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Tips for Choosing a Health Plan

November 24, 2015

Below are tips you can use for the 2016 open enrollment season along with a helpful checklist. 

1. Do your homework and take advantage of the tools offered to you
You wouldn’t purchase a car without researching your options first. The same should go for health insurance. Companies may offer benefit plan meetings where you can ask questions and compare plan options. A little time invested in this meeting can go a long way in helping you choose the best plan for your family’s needs. For Individuals, there are many online options to help you compare health plans and choose the right one for your needs. Brokers and ACA navigators are great resources to utilize to help talk through health insurance options.

2. Understand and learn what basic health insurance terms mean
Health plans offer numerous educational resources to help you understand how health insurance works and what frequently used terminology means. Some important items to understand include:
-What is the difference between copayment and coinsurance?
-What does deductible mean and how could it impact out-of-pocket costs?
-What is a subsidy?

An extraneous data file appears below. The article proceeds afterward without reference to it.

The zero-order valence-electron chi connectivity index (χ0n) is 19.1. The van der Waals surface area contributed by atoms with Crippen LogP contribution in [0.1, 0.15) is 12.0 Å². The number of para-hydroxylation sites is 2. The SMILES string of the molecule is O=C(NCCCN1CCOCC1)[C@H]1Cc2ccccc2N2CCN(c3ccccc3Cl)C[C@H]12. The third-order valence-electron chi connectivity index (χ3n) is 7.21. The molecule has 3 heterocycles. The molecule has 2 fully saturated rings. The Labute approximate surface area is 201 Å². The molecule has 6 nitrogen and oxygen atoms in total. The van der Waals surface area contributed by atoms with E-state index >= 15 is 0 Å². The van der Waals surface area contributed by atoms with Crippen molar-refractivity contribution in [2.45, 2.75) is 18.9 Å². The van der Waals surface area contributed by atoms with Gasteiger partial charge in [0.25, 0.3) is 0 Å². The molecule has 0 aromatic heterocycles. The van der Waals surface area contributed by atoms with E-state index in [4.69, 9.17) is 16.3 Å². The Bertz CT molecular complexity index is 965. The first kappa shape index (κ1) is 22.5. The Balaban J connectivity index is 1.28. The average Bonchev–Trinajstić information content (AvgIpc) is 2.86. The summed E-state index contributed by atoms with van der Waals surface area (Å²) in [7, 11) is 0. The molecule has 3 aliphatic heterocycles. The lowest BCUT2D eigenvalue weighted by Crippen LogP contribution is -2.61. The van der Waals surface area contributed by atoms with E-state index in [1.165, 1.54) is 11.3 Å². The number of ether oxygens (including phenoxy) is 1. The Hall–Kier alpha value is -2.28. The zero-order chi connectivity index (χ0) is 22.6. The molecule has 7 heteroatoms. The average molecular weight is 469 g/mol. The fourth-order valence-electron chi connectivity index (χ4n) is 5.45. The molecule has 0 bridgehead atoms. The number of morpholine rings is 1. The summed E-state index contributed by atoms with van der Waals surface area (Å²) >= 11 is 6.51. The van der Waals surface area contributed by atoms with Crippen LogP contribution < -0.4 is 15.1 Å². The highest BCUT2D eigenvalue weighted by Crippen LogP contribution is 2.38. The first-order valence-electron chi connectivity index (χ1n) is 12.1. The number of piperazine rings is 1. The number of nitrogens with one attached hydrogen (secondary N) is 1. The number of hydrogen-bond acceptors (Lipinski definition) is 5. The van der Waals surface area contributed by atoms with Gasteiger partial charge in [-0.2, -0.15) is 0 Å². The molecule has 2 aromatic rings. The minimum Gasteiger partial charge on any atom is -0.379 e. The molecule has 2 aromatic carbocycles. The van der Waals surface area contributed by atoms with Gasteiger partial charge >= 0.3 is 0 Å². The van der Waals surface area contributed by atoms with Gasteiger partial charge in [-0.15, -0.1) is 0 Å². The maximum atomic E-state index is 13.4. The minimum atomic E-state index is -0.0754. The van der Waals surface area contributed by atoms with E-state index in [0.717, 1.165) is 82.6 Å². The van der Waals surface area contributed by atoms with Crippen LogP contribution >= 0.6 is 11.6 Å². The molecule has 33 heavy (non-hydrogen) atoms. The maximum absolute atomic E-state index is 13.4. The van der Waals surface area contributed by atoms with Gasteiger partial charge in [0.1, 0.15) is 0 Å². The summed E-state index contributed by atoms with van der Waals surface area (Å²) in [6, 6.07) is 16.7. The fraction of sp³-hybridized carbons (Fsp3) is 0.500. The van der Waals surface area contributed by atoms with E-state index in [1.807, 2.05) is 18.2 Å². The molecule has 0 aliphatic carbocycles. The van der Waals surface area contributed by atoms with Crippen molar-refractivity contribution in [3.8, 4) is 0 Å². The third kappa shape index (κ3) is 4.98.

-What are preventative benefits?
-What does it mean to seek “out of network” services?

3. Consider a consumer-directed health plan (CHDP)

Today’s health care consumer want the ability to get care when and where they need it. CDHPs put the consumer in more control of their health care spending. More and more employers are offering these types of products to incent employees to live a healthier lifestyle and to become more educated when it comes to utilizing health care services. In some cases, employers may pick up more of the cost of an employee’s health insurance if they choose one of these types of plans. Also, some of these plans offer the option to roll over to the next plan year any money not spent.

4. Examine your family’s past health care spending
The best way to determine a good plan fit for 2016 is to understand what health care services your family used this year and take into consideration what expenses may occur in the next year—like the expected birth of a child or if you will have to manage  a chronic condition like diabetes or COPD.